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When Bernard King threatened Wes with a gun


Unseld and Pollin, a few years after the gun threat. (By John McDonnell - TWP)


On New Year's Eve, The Post published a Tom Boswell column praising Flip Saunders's get-tough approach to his underachieving team. This was, of course, when we all thought Gilbert's guns had been sitting peacefully in a Verizon Center locker, and when the actual ridiculous story couldn't have been imagined. So I didn't blink when reading this passage from Boz's column:

With the Wizards franchise, only one coach, Dick Motta, actually relished being disliked by his players. His personality started at prickly, then trended toward unprintable. To Wes Unseld's credit, he once rode a star player so hard that the guy left practice and came back with a gun. Other than that, every Wizards coach has been Kevin Loughery, except some were named Gene Shue, Jim Lynam, Bernie Bickerstaff, Doug Collins, Eddie Jordan and Ed Tapscott. All the same guy: Please Tread On Me.

Haha! Unseld was such a hardass that one of his players wanted to shoot him! Oh, for the day when our games were fun!

Actually, the episode involved star Bernard King and a threatened gun, not an actual gun. And it involves all sorts of other issues that have come into play this month: contracts versus cohesiveness, anonymous sources, suspensions and Abe Pollin's moral standards. The story centers around a scoring star, signed as a free agent and eventually given a massive contract extension, who then missed 16 months of action because of a knee injury. The real drama began Jan. 1. And the most explosive and dramatic account was written by Peter Vescey, at that point a columnist for USA Today.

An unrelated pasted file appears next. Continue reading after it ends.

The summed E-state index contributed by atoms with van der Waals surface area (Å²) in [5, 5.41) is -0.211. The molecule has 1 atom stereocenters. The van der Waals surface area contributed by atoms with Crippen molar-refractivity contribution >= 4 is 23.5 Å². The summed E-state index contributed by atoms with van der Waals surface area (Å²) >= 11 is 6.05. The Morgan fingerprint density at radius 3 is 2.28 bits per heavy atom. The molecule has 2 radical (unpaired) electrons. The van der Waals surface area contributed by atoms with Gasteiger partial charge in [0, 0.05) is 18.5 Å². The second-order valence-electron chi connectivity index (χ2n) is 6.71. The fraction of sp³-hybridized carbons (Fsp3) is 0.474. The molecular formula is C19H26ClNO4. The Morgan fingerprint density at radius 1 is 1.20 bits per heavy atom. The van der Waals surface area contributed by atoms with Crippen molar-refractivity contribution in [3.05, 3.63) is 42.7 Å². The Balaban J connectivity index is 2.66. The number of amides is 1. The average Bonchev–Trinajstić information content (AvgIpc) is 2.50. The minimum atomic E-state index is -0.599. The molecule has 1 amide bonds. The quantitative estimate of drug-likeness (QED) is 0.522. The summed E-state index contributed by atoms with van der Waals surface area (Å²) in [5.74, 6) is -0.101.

Needless to say, you should read this, because it's weird.

According to several similar accounts, on the first day of 1993, King showed up in Wes's office, refused to take a physical, and said if he wasn't activated when he pronounced himself ready, he would become a disruption. At his second practice, Unseld said King wasn't going to be activated. King went to work out by himself and refused to join his team, so Unseld told him to leave practice. Quoting Vescey: